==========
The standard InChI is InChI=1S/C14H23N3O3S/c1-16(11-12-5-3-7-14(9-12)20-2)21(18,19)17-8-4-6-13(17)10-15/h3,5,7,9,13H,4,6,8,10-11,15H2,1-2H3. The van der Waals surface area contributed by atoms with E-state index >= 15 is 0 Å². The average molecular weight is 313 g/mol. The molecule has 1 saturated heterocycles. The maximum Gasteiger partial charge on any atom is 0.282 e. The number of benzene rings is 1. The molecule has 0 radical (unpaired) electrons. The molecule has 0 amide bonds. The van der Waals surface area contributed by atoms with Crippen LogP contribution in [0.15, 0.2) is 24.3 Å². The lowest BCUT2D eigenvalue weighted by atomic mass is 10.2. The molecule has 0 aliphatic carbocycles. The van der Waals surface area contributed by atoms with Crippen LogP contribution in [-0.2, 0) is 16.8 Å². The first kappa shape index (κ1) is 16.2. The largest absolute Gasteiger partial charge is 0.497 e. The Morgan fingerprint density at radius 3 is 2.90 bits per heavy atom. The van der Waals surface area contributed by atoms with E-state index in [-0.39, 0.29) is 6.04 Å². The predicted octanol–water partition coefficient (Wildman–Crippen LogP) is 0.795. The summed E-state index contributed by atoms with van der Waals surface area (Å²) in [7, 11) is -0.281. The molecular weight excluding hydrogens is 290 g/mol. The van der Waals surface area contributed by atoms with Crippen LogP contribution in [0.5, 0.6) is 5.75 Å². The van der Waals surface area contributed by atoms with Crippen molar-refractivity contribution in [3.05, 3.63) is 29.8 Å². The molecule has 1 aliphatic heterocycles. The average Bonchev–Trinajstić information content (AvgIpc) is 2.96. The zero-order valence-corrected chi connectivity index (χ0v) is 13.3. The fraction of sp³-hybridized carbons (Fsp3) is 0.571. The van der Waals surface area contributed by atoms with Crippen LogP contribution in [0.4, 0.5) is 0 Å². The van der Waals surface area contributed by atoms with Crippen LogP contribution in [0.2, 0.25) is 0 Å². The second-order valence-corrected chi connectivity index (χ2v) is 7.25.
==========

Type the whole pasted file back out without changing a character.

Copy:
The standard InChI is InChI=1S/C14H23N3O3S/c1-16(11-12-5-3-7-14(9-12)20-2)21(18,19)17-8-4-6-13(17)10-15/h3,5,7,9,13H,4,6,8,10-11,15H2,1-2H3. The van der Waals surface area contributed by atoms with E-state index >= 15 is 0 Å². The average molecular weight is 313 g/mol. The molecule has 1 saturated heterocycles. The maximum Gasteiger partial charge on any atom is 0.282 e. The number of benzene rings is 1. The molecule has 0 radical (unpaired) electrons. The molecule has 0 amide bonds. The van der Waals surface area contributed by atoms with Crippen LogP contribution in [0.15, 0.2) is 24.3 Å². The lowest BCUT2D eigenvalue weighted by atomic mass is 10.2. The molecule has 0 aliphatic carbocycles. The van der Waals surface area contributed by atoms with Crippen LogP contribution in [-0.2, 0) is 16.8 Å². The first kappa shape index (κ1) is 16.2. The largest absolute Gasteiger partial charge is 0.497 e. The Morgan fingerprint density at radius 3 is 2.90 bits per heavy atom. The van der Waals surface area contributed by atoms with E-state index in [-0.39, 0.29) is 6.04 Å². The predicted octanol–water partition coefficient (Wildman–Crippen LogP) is 0.795. The summed E-state index contributed by atoms with van der Waals surface area (Å²) in [7, 11) is -0.281. The molecular weight excluding hydrogens is 290 g/mol. The van der Waals surface area contributed by atoms with Crippen LogP contribution in [0.5, 0.6) is 5.75 Å². The van der Waals surface area contributed by atoms with Crippen molar-refractivity contribution in [3.05, 3.63) is 29.8 Å². The molecule has 1 aliphatic heterocycles. The average Bonchev–Trinajstić information content (AvgIpc) is 2.96. The zero-order valence-corrected chi connectivity index (χ0v) is 13.3. The fraction of sp³-hybridized carbons (Fsp3) is 0.571. The van der Waals surface area contributed by atoms with Crippen LogP contribution in [0.4, 0.5) is 0 Å². The van der Waals surface area contributed by atoms with Crippen LogP contribution in [0.2, 0.25) is 0 Å². The second-order valence-corrected chi connectivity index (χ2v) is 7.25.